We’ve also approved and budgeted for a number of significant projects that will be completed within the next three years including:

  • Even with all these significant projects, our new CEO is positive he can bring rates increases within the 2%-3% range – a fantastic achievement and an exciting future for Whanganui.
  • The Mountains to Sea national cycleway of significance extension from Upokongaro to the city is in final stages of planning. A Three meter wide Cycle/walkway from the city bridge to the North Mole and Cycle/walkway from the City bridge to St Johns Hill via St Hill Street are underway.
  • Sarjeant Gallery Redevelopment project is confirmed and fundraising  is well underway, with over $20 million raised externally already.  The Gallery should reopen in late 2019 – the 100 year anniversary of the Gallery with $5 million investment from rates and $27 million funded from donations and grants.
  • A Wastewater treatment plant will be built– see my news item on this important issue. All wastewater industries currently operating in Whanganui have confirmed their commitment to staying in Whanganui with the AFFCO group exploring their own options for treatment – as they do elsewhere.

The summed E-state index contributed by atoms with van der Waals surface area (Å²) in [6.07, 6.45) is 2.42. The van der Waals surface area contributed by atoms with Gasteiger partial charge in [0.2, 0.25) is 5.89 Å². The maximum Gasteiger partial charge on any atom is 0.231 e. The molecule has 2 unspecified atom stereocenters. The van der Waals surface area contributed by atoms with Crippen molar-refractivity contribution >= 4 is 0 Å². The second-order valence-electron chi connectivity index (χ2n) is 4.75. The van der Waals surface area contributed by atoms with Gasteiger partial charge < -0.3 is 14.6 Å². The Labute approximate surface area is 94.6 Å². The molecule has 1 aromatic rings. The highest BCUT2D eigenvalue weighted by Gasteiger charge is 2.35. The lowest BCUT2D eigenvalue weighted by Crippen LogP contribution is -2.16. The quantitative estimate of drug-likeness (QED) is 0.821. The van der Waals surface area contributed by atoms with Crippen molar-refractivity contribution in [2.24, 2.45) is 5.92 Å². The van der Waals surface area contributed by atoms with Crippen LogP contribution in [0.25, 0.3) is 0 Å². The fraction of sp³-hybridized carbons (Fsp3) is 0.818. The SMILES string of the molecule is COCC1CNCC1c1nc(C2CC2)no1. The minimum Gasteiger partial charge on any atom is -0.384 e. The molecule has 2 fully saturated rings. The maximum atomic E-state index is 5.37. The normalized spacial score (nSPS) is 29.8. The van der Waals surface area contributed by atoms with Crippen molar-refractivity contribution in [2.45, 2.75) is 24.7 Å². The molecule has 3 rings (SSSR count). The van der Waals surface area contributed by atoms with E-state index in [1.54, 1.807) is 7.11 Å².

• The International Flight School has been purchased from Fielding and is to be relocated at the Whanganui Airport – helping to boost the finances of the airport and attract NZ and international students.
  • The Airport Control Tower is being supported to assist its external waterproofing to supplement the significant funds raised by the Airport Control Tower committee.
  • The Mills Road to Heads Road water catchment area is to have significant drainage work undertaken to prevent future flooding risk.
  • The Regional Growth Study and resulting Accelerate 25 Project is underway which will support developments in agriculture, honey and our port including marine industry – its just a start!